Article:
On The Money: GOP senators heed Fed chair's call for more relief | Rollout of new anti-redlining laws spark confusion in banking industry | Nearly half of American households have lost employment income during pandemic

On The Money: GOP senators heed Fed chair's call for more relief | Rollout of new anti-redlining laws spark confusion in banking industry | Nearly half of American households have lost employment income during pandemic
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Happy Wednesday and welcome back to On The Money. I’m Sylvan Lane, and here’s your nightly guide to everything affecting your bills, bank account and bottom line.

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THE BIG DEAL — GOP senators heed Fed chair’s call for more relief: Senate Republican support for moving the next coronavirus relief bill as soon as next month is growing after Federal Reserve Chairman Jerome Powell warned lawmakers this week that the economic damage caused by the coronavirus pandemic could last for years.

Senate Majority Leader Mitch McConnellAddison (Mitch) Mitchell McConnellOvernight Energy: US Park Police say 'tear gas' statements were 'mistake' | Trump to reopen area off New England coast for fishing | Vulnerable Republicans embrace green issues The Hill's Campaign Report: Trump juggles three crises ahead of November election Vulnerable Republicans embrace green issues in battle to save seats MORE (R-Ky.) has put the brakes on further coronavirus relief negotiations, citing the budgetary impact of trillions of dollars in unanticipated spending.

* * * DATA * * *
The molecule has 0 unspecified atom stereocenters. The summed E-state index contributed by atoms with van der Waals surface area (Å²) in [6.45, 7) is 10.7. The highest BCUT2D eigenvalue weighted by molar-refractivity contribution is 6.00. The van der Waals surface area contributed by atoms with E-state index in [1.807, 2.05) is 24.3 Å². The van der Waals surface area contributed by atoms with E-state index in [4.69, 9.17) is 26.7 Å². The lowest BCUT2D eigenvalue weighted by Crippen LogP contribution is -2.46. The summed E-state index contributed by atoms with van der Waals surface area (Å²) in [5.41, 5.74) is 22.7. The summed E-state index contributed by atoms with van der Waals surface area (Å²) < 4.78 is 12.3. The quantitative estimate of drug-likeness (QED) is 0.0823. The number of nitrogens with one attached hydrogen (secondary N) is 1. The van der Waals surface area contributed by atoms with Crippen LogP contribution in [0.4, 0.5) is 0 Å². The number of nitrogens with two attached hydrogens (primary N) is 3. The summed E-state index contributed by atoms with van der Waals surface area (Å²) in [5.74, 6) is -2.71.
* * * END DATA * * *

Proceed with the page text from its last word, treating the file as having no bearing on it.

But a growing group of GOP senators, which includes some of the conference’s most vulnerable members in this year’s elections, say they shouldn’t let another month pass without significant progress on another economic relief package.

The calls from vulnerable senators to take action are likely to be heard by McConnell, who is focused on keeping the Senate in GOP hands. The Hill’s Alexander Bolton has more here. 

The Hill event


Treasury Secretary Steven MnuchinSteven Terner Mnuchin The Hill's Coronavirus Report: Association of American Railroads Ian Jefferies says no place for hate, racism or bigotry in rail industry or society; Trump declares victory in response to promising jobs report Trump signs bill giving businesses more time to spend coronavirus loans The Hill's Coronavirus Report: BIO's Michelle McMurry-Heath says 400 projects started in 16 weeks in biotech firms to fight virus, pandemic unemployment total tops 43 million MORE headlining The Hill's Advancing America's Economy Summit tomorrow Thursday, May 21, 2020 [Beginning at 11AM EST/ 8AM PST] ... REGISTER NOW!!!